While it may seem like barcodes have been with
us forever, barcodes didn’t really make an impact until the 1970’s. It wasn’t
until 1974 that the first barcode scanner was employed and the first product
But the idea had been around for quite awhile.
In 1932, Wallace Flint suggested that an automated retail checkout system might
be feasible. While his concept was deemed unworkable, Flint continued to
support the idea of automated checkout throughout his career. In fact, Flint,
who went on to become the vice-president of the association of food chains some
40 years later, was instrumental in the development of the UPC code.
During the 40’s, 50’s and 60’s several code
formats were developed including a bull’s-eye code, numeral codes, and various
other formats. Retail applications drove the early technological developments of
bar coding, but industrial applications soon followed.
Uses of Barcodes
In 1948, a local food chain store owner
approached Drexel Institute of Technology in Philadelphia asking about research
into a method of automatically reading product information during checkout.
Bernard Silver, a graduate student at Drexel Institute, along with fellow
graduate student Norman Joseph Woodland, teamed together to develop a solution.
Woodland first proposed using ultraviolet light
sensitive ink. A working prototype was built but rejected as being too unstable
On October 20, 1949, Woodland and Silver
succeeded in building a working prototype describing their invention as “article
classification…through the medium of identifying patterns”. On October 7, 1952,
they were granted a patent (US Patent #2,612,994) for their “Classifying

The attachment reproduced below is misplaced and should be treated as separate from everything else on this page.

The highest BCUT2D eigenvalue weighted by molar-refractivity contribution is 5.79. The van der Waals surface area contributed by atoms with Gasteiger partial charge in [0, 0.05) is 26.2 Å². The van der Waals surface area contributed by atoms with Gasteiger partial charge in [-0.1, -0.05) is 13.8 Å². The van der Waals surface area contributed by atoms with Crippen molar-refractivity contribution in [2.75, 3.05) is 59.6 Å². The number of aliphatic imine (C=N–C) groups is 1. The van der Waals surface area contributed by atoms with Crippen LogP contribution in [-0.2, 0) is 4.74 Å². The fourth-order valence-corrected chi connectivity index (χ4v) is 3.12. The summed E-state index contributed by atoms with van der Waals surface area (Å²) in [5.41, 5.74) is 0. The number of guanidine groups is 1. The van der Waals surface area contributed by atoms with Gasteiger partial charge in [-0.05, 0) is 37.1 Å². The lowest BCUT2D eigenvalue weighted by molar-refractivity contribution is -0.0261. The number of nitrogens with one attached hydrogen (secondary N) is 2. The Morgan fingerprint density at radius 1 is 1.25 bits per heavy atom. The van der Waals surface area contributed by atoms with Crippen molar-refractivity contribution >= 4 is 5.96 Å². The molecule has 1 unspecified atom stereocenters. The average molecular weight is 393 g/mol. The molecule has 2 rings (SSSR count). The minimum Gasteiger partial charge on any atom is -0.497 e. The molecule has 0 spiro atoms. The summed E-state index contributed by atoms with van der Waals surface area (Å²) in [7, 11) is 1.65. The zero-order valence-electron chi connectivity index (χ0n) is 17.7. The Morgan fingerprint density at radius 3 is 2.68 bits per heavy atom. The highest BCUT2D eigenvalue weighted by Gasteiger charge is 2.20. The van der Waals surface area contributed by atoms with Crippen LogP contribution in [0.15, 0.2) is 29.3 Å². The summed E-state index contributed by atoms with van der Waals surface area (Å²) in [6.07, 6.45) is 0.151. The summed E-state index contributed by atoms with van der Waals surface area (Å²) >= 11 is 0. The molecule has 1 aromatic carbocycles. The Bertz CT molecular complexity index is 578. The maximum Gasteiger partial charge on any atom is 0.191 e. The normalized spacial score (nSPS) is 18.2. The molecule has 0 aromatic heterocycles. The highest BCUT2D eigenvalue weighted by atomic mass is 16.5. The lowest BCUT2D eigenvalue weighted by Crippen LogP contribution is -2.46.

Apparatus and Method”.
Efforts to develop a working system accelerated
in the 1960’s.
First Commercial Use
Bar coding was first used commercially in 1966,
but to make the system acceptable to the industry as a whole there would have to
be some sort of industry standard. By 1970, Logicon Inc. had developed the
Universal Grocery Products Identification Code (UGPIC). The first company to
produce barcode equipment for retail trade using (using UGPIC) was the American
company Monarch Marking (1970), and for industrial use, the British company
Plessey Telecommunications (1970).
In 1972, a Kroger store in Cincinnati began using
a bull’s-eye code. During that same timeframe, a committee was formed within
the grocery industry to select a standard code to be used in the industry. IBM
proposed a design, based upon the UGPIC work and similar to today’s UPC code. On
April 3, 1973, the committee selected the UPC symbol (based on the IBM proposal)
as the industry standard. The success of the system since then has spurred on
the development of other coding systems. George J. Laurer is considered the
inventor of U.P.C. or Uniform Product Code.
First UPC Scanner
In June of 1974, the first U.P.C. scanner was
installed at a Marsh’s supermarket in Troy, Ohio. The first product to have a
barcode was Wrigley’s Gum.
Bars & Stripes first
Stripes was first introduced to the market in 1991 by Tippecanoe
Systems, Inc. Since then, Bars & Stripes has gone on to be one of the
industry's most popular barcode software applications enabling small businesses
to adopt bar coding with minimal expense.